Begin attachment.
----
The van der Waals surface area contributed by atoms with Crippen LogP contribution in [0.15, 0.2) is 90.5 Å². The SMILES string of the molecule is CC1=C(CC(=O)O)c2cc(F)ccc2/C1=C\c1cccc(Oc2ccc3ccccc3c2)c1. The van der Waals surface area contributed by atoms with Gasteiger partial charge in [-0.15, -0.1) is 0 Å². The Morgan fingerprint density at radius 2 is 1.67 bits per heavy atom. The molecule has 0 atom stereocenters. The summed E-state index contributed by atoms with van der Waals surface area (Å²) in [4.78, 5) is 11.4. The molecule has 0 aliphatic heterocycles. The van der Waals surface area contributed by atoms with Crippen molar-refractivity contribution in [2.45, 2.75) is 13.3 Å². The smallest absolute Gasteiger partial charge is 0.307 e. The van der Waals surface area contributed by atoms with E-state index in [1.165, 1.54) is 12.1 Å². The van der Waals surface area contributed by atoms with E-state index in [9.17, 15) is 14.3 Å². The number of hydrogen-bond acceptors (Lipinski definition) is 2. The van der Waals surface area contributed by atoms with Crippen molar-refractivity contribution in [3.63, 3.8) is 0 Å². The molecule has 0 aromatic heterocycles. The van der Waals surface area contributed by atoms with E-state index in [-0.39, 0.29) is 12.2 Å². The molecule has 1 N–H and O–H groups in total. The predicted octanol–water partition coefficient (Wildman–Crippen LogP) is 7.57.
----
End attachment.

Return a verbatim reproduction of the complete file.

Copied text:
The van der Waals surface area contributed by atoms with Crippen LogP contribution in [0.15, 0.2) is 90.5 Å². The SMILES string of the molecule is CC1=C(CC(=O)O)c2cc(F)ccc2/C1=C\c1cccc(Oc2ccc3ccccc3c2)c1. The van der Waals surface area contributed by atoms with Gasteiger partial charge in [-0.15, -0.1) is 0 Å². The Morgan fingerprint density at radius 2 is 1.67 bits per heavy atom. The molecule has 0 atom stereocenters. The summed E-state index contributed by atoms with van der Waals surface area (Å²) in [4.78, 5) is 11.4. The molecule has 0 aliphatic heterocycles. The van der Waals surface area contributed by atoms with Crippen molar-refractivity contribution in [2.45, 2.75) is 13.3 Å². The smallest absolute Gasteiger partial charge is 0.307 e. The van der Waals surface area contributed by atoms with E-state index in [1.165, 1.54) is 12.1 Å². The van der Waals surface area contributed by atoms with E-state index in [9.17, 15) is 14.3 Å². The number of hydrogen-bond acceptors (Lipinski definition) is 2. The van der Waals surface area contributed by atoms with Crippen molar-refractivity contribution in [3.63, 3.8) is 0 Å². The molecule has 0 aromatic heterocycles. The van der Waals surface area contributed by atoms with E-state index in [-0.39, 0.29) is 12.2 Å². The molecule has 1 N–H and O–H groups in total. The predicted octanol–water partition coefficient (Wildman–Crippen LogP) is 7.57.